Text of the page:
As the Roosevelt dime entered production in 1972, the design had served its statutorily-mandated minimum service life of 25 years. The four-term president was a fitting choice to replace Weinman’s Winged Liberty design in 1946, and sentiment about the longest-serving U.S. president remained high as the generation he led through the Great Depression and World War II entered their later years.
As revered a figure as he was, Franklin D. Roosevelt and his administration were not beyond criticism. The New Deal saw an enormous increase in the role of the federal government in the lives of Americans. Numismatists might lament his 1933 Executive Order that mandated the recall of millions of gold coins but seen in a broader context, it was the Emergency Banking Act of March 1933 that truly cast the die for the United States to abandon the gold standard.
It was a controversial decision, but necessary given the state of the global economy. By devaluing the dollar, the Roosevelt administration had hoped to raise prices of American goods and reinflate the economy. When Roosevelt marshaled through the Gold Reserve Act of 1934, transferring gold ownership to the Treasury Department, critics felt that the president had swindled the American people.
Were it not for Roosevelt’s steadfast leadership during World War II, historians would have likely had a more divided opinion of the man.
In 1972, the majority of the 90% silver Roosevelt dimes that were manufactured from 1946 through 1964 were no longer passed in the channels of commerce. Not only did the United States Mint sort and remove silver coins in the federal stockpile, but individuals (and likely institutions) behaved as one would expect and removed the more valuable silver dimes from circulation. Quarter dollars suffered the same fate, but silver half dollars, due to their lack of popularity, somehow remained available, tucked away in bags and rolls.
Business strike clad Roosevelt dimes have been minted at Philadelphia every year starting with 1965, and at Denver every year since 1968. The planchets (up until fiscal year 1972) were purchased under contract, after which time the Mint developed the ability to produce its own clad coin strip. Dimes and quarters were the first denominations struck using the mint-made sandwich metal.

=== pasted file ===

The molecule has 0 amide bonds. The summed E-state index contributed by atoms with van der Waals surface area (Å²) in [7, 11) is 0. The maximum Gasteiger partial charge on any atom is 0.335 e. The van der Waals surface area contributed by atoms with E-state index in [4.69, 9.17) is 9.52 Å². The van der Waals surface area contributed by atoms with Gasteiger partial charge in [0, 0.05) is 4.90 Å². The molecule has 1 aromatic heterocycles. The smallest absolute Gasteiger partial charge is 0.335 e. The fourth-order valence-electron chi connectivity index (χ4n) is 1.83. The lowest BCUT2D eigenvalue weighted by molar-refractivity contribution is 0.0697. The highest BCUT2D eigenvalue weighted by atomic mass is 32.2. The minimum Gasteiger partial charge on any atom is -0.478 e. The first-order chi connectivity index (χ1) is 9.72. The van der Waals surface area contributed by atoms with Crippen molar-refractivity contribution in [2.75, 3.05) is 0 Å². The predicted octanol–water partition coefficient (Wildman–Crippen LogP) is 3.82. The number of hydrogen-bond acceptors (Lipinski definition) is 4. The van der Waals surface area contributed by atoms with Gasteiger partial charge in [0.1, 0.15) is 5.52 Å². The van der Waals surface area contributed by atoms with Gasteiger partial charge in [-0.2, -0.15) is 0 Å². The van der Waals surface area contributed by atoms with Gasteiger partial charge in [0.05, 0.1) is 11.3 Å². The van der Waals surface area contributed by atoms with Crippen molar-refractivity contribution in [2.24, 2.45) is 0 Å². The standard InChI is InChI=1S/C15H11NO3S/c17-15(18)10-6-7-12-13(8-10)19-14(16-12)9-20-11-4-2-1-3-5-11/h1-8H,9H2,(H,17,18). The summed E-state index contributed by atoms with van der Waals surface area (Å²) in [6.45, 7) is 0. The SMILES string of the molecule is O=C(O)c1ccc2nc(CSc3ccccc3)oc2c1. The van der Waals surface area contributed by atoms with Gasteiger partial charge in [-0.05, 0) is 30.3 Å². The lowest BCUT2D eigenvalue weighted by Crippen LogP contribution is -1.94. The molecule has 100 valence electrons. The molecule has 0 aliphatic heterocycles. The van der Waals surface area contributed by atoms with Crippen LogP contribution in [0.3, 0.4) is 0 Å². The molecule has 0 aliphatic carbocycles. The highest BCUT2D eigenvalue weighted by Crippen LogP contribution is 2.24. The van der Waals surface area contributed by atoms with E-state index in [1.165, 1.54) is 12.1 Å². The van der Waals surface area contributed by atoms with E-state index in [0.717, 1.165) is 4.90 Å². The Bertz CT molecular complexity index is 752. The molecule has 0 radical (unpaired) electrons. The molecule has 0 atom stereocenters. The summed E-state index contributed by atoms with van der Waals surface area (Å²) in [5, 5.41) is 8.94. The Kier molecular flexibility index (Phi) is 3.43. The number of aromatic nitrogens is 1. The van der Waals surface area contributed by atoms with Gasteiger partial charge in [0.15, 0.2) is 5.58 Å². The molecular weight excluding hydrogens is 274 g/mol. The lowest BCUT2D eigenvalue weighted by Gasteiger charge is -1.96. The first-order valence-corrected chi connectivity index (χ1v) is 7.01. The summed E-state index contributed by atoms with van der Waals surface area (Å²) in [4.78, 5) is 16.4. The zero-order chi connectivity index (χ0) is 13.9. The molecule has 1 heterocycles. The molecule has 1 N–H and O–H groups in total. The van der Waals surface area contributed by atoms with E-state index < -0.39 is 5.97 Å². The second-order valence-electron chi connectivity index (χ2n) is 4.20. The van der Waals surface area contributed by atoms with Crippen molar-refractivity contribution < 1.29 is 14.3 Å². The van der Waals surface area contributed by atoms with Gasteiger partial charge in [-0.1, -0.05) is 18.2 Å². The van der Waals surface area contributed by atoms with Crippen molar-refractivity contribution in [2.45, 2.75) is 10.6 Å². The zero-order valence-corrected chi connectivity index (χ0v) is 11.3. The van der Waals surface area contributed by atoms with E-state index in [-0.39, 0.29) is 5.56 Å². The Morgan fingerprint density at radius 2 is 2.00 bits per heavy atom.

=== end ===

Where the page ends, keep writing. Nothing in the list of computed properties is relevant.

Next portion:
Circulation strike dimes produced at the Denver Mint display the D mintmark that is stamped above the date and centered between the digits 7 and 2. Circulation strikes produced at Philadelphia during this period do not carry a mintmark.
The Market for the 1972-D Dime
Of the two circulation strike dimes struck in 1972, the 1972-D, struck at the Denver Mint, is markedly the better of the two in terms of strike quality and eye appeal. This is consistent with output of both mints throughout the first decades of the clad era. The relative ease of locating gem examples, and even gem examples with full strikes, is evidenced by the data. Examples certified by PCGS and NGC skew towards MS65 and MS64, but MS67 examples are not infrequently certified.
To date, PCGS has certified 536 examples of the 1972-D dime, with 13% earning the Full Bands (FB) designation. NGC has graded 241 of the 1972-D dimes; 27% of these coins earned the same designation. By comparison, far fewer Full Torch/Full Band coins struck at the Philadelphia Mint in 1972 have been certified.
It’s important to note that the total number of dimes submitted for this date is in no way indicative of the scarcity of the issue in Mint State from an absolute sense. There are likely thousands of FB/FT 1972 dimes tucked away in rolls and Mint Sets waiting to be found. For some collectors, the thrill of finding your own example and having it certified is a central part of the collecting experience.
Even 50 years after its striking, the 1972-D dime continues to circulate in change. This is owed to two factors: copper-nickel clad coins have a longer service life than the softer 90% silver coins they replaced, and the issue’s plentiful 330,290,000 mintage means that this issue will likely not disappear from circulation for several decades to come unless some major coinage reform takes place in the United States.